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The Catalan independence movement will once again be the protagonist in an important mobilization this Saturday, this time in the capital of Spain, which is the epicentre of the legal, political and police repression which the movement has undergone and which continues to hold nine political prisoners in Madrid prisons, in provisional jail. More than 500 coaches, according to the organizers, are making the journey to Madrid and although the vast majority left from Catalonia, a hundred started out from different parts of the Spanish state. The march's theme is the defence of the right to self-determination but it is obvious that the message is much wider: from the release of the political prisoners to the end of the repression; from an outcry about the loss of freedoms to the return of exiled leaders; from concern about a reemergence of sociological Francoism in political life, to criticism of the silence from the so-called left, at times just as timid as the right.

From Madrid's Neptune fountain, the meeting point, to Cibeles, via the Paseo del Prado; in total, one kilometre. Lining both sides of this route, the structures of the most official Madrid, the institutions that are the essence of any state: from the starting point, on the right, the monument to those who died for Spain, the Madrid Stock Exchange, the Naval Museum, the Post Office, the Naval Headquarters... and, on the left, the Bank of Spain, the Congress of Deputies, the Thyssen Bornemisza National Museum, the Zarzuela Theatre, the Cervantes Institute... And not far from Cibeles, where the stage for the end-of-march speeches will be located, the Plaza de la Independencia - not that of Catalonia, of course - where the Puerta de Alcalá monument stands.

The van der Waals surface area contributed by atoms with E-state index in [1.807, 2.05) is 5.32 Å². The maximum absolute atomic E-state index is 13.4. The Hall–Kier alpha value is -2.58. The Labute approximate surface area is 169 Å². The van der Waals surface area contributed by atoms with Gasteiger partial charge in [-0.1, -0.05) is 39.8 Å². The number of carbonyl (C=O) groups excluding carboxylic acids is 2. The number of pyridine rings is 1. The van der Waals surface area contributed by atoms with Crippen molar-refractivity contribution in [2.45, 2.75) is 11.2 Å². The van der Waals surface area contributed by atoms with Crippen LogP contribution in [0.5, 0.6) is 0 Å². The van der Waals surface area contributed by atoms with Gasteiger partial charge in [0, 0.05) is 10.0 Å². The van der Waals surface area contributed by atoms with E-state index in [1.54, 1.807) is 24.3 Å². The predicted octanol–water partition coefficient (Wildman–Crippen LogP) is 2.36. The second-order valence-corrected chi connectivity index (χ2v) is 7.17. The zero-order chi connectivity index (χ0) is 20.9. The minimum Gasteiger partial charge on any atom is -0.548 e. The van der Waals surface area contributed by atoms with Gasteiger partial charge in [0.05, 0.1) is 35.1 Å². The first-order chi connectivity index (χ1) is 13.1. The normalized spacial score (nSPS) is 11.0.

Although it will obviously not be one of the largest marches ever held by the independence movement, it will have an important place on the political agenda. The presence of a very significant part of the Catalan government and the two top Catalan authorities, the president and the parliamentary speaker, is a message to the Spanish government and a warning about a trial in which the accusations are falling away one by one, without this apparently having any effect either on Spanish justice, its political class, or its news media. All are obsessed with imposing an exemplary punishment on a peaceful movement that has turned the call to vote in a referendum into a demand shared by several million Catalans and an unquestionable political and social majority.

With this flag of dialogue and with a long history behind it, the Catalan independence movement once again demands a negotiated solution to its demands, which cannot be other than a referendum. Let no one be mistaken about this, and especially not in Madrid: a negotiation that responds to the message on the banner at the head of the demonstration, not some other thing which will again bring the conflict back to kilometre zero, where it has always been. Because, as annoying as it may be, Catalan independence will not tire and will not return home putting its demands on pause for a generation or more. The current lack of progress, as the movement leaders have said more than once, does not signify a step back, but rather a re-energization to continue going forward. And, in this context, Madrid is, to use a cycling metaphor, an intermediate sprint in a long race.

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